Synchronicity experiences (SEs) are defined as psychologically meaningful connections between inner events (e.g. thought, dream or vision) and one or more external events occurring simultaneously or at a future point in time. There has been limited systematic research that has investigated the phenomenology of SEs in therapy. This study aimed to redress this by exploring the process and nature of such experiences from the perspective of the practitioner. Semi-structured face-to-face interviews were conducted with a purposive sample of nine practitioners who reported SEs in their therapeutic sessions (three counsellors, three psychologists and three psychotherapists), and focused on how participants make sense of their experiences of synchronicity in therapy. Interpretative phenomenological analysis was used to identify three superordinate themes: sense of connectedness, therapeutic process, and professional issues. Findings suggest that SEs can serve to strengthen the therapeutic relationship and are perceived as useful harbingers of information about the therapeutic process, as well as being a means of overcoming communication difficulties, as they are seen to provide insights into the client’s experiencing of themselves and others, regardless of whether or not the SE is acknowledged by the client or disclosed by the therapist.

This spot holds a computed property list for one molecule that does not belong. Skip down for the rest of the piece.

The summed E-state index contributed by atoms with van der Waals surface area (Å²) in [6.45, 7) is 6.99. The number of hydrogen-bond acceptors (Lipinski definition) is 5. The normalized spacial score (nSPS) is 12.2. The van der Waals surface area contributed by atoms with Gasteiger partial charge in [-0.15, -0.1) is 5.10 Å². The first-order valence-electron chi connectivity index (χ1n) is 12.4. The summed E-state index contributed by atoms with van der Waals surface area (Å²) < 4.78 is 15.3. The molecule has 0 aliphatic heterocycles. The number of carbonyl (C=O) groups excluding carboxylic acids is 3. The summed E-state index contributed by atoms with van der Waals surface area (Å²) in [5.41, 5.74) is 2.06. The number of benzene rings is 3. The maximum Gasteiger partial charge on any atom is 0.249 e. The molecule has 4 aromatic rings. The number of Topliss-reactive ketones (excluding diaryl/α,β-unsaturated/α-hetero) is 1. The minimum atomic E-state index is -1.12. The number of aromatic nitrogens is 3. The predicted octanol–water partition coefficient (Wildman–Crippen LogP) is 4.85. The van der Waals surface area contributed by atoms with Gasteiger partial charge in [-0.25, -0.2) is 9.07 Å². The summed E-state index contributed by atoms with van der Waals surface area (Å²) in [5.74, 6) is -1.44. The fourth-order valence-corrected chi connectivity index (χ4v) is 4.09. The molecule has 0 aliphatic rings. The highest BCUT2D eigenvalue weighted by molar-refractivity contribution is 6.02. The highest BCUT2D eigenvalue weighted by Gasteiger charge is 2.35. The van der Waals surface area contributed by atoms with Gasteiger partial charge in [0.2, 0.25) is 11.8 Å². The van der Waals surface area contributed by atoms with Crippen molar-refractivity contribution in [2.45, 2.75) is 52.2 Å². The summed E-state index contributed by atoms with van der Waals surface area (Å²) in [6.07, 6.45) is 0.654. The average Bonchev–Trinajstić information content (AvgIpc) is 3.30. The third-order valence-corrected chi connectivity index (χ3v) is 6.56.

- Interpretative phenomenological analysis
- therapeutic process
- therapeutic relationship